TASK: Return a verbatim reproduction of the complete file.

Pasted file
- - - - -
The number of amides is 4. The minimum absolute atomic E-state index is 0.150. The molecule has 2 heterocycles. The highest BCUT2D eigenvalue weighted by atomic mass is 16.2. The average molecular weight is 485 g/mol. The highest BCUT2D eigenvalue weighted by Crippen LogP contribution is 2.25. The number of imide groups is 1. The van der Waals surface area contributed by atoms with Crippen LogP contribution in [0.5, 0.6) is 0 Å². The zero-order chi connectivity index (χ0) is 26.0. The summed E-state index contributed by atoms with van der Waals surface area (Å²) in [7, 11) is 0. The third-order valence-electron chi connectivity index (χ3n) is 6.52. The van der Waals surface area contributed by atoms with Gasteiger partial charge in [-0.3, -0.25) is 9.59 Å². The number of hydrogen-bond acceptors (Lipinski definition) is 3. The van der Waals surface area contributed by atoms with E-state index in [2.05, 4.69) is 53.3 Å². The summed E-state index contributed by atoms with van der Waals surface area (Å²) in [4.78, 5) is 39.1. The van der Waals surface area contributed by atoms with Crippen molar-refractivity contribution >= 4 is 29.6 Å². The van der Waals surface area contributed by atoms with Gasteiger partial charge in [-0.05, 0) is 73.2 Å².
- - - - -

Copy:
The number of amides is 4. The minimum absolute atomic E-state index is 0.150. The molecule has 2 heterocycles. The highest BCUT2D eigenvalue weighted by atomic mass is 16.2. The average molecular weight is 485 g/mol. The highest BCUT2D eigenvalue weighted by Crippen LogP contribution is 2.25. The number of imide groups is 1. The van der Waals surface area contributed by atoms with Crippen LogP contribution in [0.5, 0.6) is 0 Å². The zero-order chi connectivity index (χ0) is 26.0. The summed E-state index contributed by atoms with van der Waals surface area (Å²) in [7, 11) is 0. The third-order valence-electron chi connectivity index (χ3n) is 6.52. The van der Waals surface area contributed by atoms with Gasteiger partial charge in [-0.3, -0.25) is 9.59 Å². The number of hydrogen-bond acceptors (Lipinski definition) is 3. The van der Waals surface area contributed by atoms with E-state index in [2.05, 4.69) is 53.3 Å². The summed E-state index contributed by atoms with van der Waals surface area (Å²) in [4.78, 5) is 39.1. The van der Waals surface area contributed by atoms with Crippen molar-refractivity contribution >= 4 is 29.6 Å². The van der Waals surface area contributed by atoms with Gasteiger partial charge in [-0.05, 0) is 73.2 Å².